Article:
Graduation Year


Document Type




Degree Name

MS in Mechanical Engineering (M.S.M.E.)

Degree Granting Department

Mechanical Engineering

Major Professor

Austin G. Mullins, Ph.D.

Committee Member

Frank Pyrtle, Ph.D.

Committee Member

Miguel Goni Rodrigo, Ph.D.


Bridges, Data Analysis, Geotechnical Foundations, Quality Control, Volume Tracking


Augered Cast-in-Place (ACIP) piles are a geotechnical foundation element increasingly used to support large publicly funded structures as an alternative to drilled shafts or driven piles. ACIP piles are constructed by drilling an excavation to the full length of the designed pile with a continuous flight auger. Grout (cement, sand, and water mixture) is then pumped through the hollow auger stem to begin grouting the excavation. After establishing an initial head pressure, the auger is slowly extracted while the remainder of the pile is grouted. Once the auger is completely removed, the steel reinforcement cage is lowered into the grouted excavation while the grout is still fluid.

To ensure the constructed pile meets design specifications, various integrity methods are used during and after construction. Careful monitoring of auger drilling/extraction parameters and grout volume during construction is an essential part in establishing pile integrity. Thermal wires, consisting of temperature transducers on one-foot intervals, are also installed along the length of the reinforcement cage. When curing, the grout undergoes an exothermic reaction, allowing the thermal wires to detect cooler or hotter regions that correspond to areas of less or more grout volume, respectively. These ACIP piles can reach depths of over one hundred feet and cannot be fully inspected making these verification methods vitally important.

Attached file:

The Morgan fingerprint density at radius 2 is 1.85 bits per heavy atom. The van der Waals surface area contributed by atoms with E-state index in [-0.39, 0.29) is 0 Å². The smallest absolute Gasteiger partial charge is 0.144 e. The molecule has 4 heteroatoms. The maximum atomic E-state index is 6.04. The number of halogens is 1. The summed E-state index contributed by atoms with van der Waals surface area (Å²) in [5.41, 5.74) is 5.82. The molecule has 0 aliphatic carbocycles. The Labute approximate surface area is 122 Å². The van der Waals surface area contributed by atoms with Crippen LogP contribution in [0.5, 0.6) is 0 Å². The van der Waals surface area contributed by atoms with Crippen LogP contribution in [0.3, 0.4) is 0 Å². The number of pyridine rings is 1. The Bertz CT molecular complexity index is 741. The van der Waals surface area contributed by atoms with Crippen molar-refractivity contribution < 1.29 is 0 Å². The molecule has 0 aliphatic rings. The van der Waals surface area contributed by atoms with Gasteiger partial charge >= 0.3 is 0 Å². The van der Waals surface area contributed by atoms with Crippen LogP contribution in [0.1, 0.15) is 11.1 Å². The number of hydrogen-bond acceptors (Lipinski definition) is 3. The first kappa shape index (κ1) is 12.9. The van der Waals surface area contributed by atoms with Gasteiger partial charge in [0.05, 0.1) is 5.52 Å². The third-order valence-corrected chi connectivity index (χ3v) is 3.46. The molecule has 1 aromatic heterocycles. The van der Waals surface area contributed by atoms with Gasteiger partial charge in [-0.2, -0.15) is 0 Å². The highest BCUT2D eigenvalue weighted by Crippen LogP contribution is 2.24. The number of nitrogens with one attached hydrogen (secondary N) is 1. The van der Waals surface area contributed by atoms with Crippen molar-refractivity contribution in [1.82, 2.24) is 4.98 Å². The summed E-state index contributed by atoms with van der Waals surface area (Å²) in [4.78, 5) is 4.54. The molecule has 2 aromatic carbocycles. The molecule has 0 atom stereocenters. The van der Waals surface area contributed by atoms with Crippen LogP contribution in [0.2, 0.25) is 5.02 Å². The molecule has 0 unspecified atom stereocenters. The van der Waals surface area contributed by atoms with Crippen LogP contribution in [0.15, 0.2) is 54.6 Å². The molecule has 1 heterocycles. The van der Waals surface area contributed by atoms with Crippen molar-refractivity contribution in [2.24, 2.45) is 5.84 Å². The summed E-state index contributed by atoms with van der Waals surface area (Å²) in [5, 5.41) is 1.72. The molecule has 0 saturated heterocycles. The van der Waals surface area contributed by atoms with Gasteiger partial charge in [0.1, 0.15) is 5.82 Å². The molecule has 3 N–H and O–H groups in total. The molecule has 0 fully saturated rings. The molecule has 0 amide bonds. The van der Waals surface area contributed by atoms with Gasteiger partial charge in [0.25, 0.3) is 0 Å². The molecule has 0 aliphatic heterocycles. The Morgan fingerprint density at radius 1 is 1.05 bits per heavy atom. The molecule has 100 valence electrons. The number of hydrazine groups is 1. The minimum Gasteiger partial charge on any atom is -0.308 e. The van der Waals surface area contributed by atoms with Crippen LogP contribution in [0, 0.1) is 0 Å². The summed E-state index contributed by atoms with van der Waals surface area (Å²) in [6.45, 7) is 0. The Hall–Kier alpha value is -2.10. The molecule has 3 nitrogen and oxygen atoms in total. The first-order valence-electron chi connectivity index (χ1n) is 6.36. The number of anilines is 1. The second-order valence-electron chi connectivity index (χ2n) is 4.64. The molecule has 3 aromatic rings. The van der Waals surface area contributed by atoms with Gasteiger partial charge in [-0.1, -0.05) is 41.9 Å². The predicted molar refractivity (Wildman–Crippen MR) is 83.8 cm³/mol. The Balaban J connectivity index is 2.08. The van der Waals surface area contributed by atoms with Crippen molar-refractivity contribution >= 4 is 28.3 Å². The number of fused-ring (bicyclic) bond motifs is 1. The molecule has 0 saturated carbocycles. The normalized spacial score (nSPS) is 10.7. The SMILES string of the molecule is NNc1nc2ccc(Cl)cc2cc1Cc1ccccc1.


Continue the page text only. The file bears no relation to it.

This thesis looks critically at field data from ACIP piles being constructed as part of the I-395 expansion project ongoing in Miami, Florida. Through this review, it has been determined that the current methods for monitoring and evaluating pile construction are often contradictory and result in substantial uncertainty regarding the as-built dimensions of ACIP piles. It is therefore the goal of this research to identify the current issues facing the construction of ACIP piles, the effects on pile integrity, and recommend future directions of research that will result in better ACIP pile construction and evaluation techniques.